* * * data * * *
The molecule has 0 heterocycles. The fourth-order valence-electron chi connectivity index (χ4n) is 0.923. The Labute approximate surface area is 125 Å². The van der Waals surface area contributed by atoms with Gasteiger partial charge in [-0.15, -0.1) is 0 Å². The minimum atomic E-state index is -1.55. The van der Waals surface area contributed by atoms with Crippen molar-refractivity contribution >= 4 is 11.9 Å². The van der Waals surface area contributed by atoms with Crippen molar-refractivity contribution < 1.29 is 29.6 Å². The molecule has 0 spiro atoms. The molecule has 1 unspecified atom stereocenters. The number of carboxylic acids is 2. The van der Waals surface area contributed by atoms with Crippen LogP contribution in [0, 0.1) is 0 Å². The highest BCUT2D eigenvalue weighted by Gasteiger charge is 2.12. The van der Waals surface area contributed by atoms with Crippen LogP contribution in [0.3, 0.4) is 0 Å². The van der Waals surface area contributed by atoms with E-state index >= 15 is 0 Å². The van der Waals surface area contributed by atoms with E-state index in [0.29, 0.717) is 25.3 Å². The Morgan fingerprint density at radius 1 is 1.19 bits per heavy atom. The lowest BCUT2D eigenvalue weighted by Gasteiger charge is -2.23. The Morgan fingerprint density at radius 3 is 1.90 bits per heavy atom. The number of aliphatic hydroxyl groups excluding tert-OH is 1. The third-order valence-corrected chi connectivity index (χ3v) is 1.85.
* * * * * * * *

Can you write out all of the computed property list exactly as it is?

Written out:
The molecule has 0 heterocycles. The fourth-order valence-electron chi connectivity index (χ4n) is 0.923. The Labute approximate surface area is 125 Å². The van der Waals surface area contributed by atoms with Gasteiger partial charge in [-0.15, -0.1) is 0 Å². The minimum atomic E-state index is -1.55. The van der Waals surface area contributed by atoms with Crippen molar-refractivity contribution >= 4 is 11.9 Å². The van der Waals surface area contributed by atoms with Crippen molar-refractivity contribution < 1.29 is 29.6 Å². The molecule has 0 spiro atoms. The molecule has 1 unspecified atom stereocenters. The number of carboxylic acids is 2. The van der Waals surface area contributed by atoms with Crippen LogP contribution in [0, 0.1) is 0 Å². The highest BCUT2D eigenvalue weighted by Gasteiger charge is 2.12. The van der Waals surface area contributed by atoms with Crippen LogP contribution in [0.3, 0.4) is 0 Å². The van der Waals surface area contributed by atoms with E-state index >= 15 is 0 Å². The van der Waals surface area contributed by atoms with E-state index in [0.29, 0.717) is 25.3 Å². The Morgan fingerprint density at radius 1 is 1.19 bits per heavy atom. The lowest BCUT2D eigenvalue weighted by Gasteiger charge is -2.23. The Morgan fingerprint density at radius 3 is 1.90 bits per heavy atom. The number of aliphatic hydroxyl groups excluding tert-OH is 1. The third-order valence-corrected chi connectivity index (χ3v) is 1.85.